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DOT Draws Up In-Car Tech Limits

Washington – The U.S.
Department of Transportation put forth recommended guidelines for auto
manufacturers for certain in-vehicle technologies, namely those that require
drivers to avert their eyes from the road.

According to the National Highway Traffic
Safety Administration, “the proposed voluntary guidelines would apply to
communications, entertainment, information-gathering and navigation devices or
functions that are not required to safely operate the vehicle.” They would not
include electronic warning system functions, such as forward-collision or lane
departure alerts, it said.

The guidelines would
establish specific recommended criteria for electronic devices installed in
vehicles at the time they are manufactured that require visual or manual
operation by drivers. The first recommendations include reducing the complexity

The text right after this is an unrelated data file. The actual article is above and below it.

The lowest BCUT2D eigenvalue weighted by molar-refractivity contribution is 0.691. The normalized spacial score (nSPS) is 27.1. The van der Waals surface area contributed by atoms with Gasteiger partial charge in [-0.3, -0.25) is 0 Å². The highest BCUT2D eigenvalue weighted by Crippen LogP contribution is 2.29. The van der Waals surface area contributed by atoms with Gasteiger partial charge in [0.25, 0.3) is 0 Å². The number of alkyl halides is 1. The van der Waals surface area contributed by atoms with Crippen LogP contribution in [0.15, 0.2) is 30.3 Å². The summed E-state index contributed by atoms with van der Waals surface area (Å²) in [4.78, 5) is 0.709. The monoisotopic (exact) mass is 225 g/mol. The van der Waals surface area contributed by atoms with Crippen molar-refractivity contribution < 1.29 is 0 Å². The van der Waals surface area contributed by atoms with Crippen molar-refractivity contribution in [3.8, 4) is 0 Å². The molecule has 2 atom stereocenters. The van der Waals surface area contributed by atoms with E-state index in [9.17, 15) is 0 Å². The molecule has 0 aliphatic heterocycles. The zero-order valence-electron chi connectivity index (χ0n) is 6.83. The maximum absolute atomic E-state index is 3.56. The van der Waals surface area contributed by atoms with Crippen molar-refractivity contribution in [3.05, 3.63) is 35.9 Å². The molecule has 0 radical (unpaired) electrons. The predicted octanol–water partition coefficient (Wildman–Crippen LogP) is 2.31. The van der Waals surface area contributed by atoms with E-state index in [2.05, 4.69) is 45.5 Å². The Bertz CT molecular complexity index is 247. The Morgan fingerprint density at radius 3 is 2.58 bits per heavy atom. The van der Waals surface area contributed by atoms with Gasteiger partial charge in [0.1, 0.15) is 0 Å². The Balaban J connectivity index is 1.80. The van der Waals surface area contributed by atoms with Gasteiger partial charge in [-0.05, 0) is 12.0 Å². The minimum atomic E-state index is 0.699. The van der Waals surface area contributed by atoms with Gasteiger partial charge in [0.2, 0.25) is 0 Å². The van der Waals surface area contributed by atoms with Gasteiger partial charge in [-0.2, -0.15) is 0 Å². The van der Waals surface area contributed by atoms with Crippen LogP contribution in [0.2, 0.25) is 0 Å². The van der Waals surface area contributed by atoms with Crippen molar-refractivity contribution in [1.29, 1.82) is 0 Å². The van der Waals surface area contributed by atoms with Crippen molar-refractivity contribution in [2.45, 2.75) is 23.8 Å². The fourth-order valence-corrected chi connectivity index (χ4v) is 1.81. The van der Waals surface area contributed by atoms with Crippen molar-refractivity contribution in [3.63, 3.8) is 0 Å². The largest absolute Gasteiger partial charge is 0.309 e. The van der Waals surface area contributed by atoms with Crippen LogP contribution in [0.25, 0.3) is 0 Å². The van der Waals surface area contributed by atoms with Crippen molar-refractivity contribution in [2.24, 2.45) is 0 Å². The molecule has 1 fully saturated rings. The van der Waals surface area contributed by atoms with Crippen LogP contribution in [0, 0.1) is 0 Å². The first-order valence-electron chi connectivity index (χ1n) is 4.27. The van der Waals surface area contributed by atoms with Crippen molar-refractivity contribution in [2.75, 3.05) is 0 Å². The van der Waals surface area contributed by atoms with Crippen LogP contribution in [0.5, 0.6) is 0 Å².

and task length required by the device, reducing the amount of time needed to
manually input info, and limiting device operation to just one hand.

Other recommendations
include limiting individual off-road glances “to no more than two seconds,” and
limiting “unnecessary visual information in the driver’s field of view.”

The guidelines also
recommend that many visual/manual operations (such as texting, Internet
browsing and navigation systems) be disabled unless the car is in park. 

The NHTSA said it’s
considering future guidelines that address devices that are brought into the
vehicle, as well as those that address voice-activated controls.

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